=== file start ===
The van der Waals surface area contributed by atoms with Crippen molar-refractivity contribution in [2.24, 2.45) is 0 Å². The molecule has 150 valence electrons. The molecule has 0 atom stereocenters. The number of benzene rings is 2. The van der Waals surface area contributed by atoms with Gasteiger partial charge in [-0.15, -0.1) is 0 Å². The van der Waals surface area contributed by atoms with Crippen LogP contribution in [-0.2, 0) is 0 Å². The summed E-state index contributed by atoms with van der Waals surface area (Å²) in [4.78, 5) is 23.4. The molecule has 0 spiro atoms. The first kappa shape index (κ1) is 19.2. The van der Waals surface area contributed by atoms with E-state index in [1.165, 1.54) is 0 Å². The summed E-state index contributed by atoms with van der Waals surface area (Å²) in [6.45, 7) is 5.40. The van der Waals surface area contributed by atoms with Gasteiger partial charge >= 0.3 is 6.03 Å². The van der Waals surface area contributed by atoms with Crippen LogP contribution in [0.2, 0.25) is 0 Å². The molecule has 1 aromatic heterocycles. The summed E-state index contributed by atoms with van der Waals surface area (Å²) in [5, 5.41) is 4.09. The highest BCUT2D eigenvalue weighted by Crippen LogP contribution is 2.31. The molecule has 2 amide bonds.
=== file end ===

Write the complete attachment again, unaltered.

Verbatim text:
The van der Waals surface area contributed by atoms with Crippen molar-refractivity contribution in [2.24, 2.45) is 0 Å². The molecule has 150 valence electrons. The molecule has 0 atom stereocenters. The number of benzene rings is 2. The van der Waals surface area contributed by atoms with Gasteiger partial charge in [-0.15, -0.1) is 0 Å². The van der Waals surface area contributed by atoms with Crippen LogP contribution in [-0.2, 0) is 0 Å². The summed E-state index contributed by atoms with van der Waals surface area (Å²) in [4.78, 5) is 23.4. The molecule has 0 spiro atoms. The first kappa shape index (κ1) is 19.2. The van der Waals surface area contributed by atoms with E-state index in [1.165, 1.54) is 0 Å². The summed E-state index contributed by atoms with van der Waals surface area (Å²) in [6.45, 7) is 5.40. The van der Waals surface area contributed by atoms with Gasteiger partial charge >= 0.3 is 6.03 Å². The van der Waals surface area contributed by atoms with Crippen LogP contribution in [0.2, 0.25) is 0 Å². The molecule has 1 aromatic heterocycles. The summed E-state index contributed by atoms with van der Waals surface area (Å²) in [5, 5.41) is 4.09. The highest BCUT2D eigenvalue weighted by Crippen LogP contribution is 2.31. The molecule has 2 amide bonds.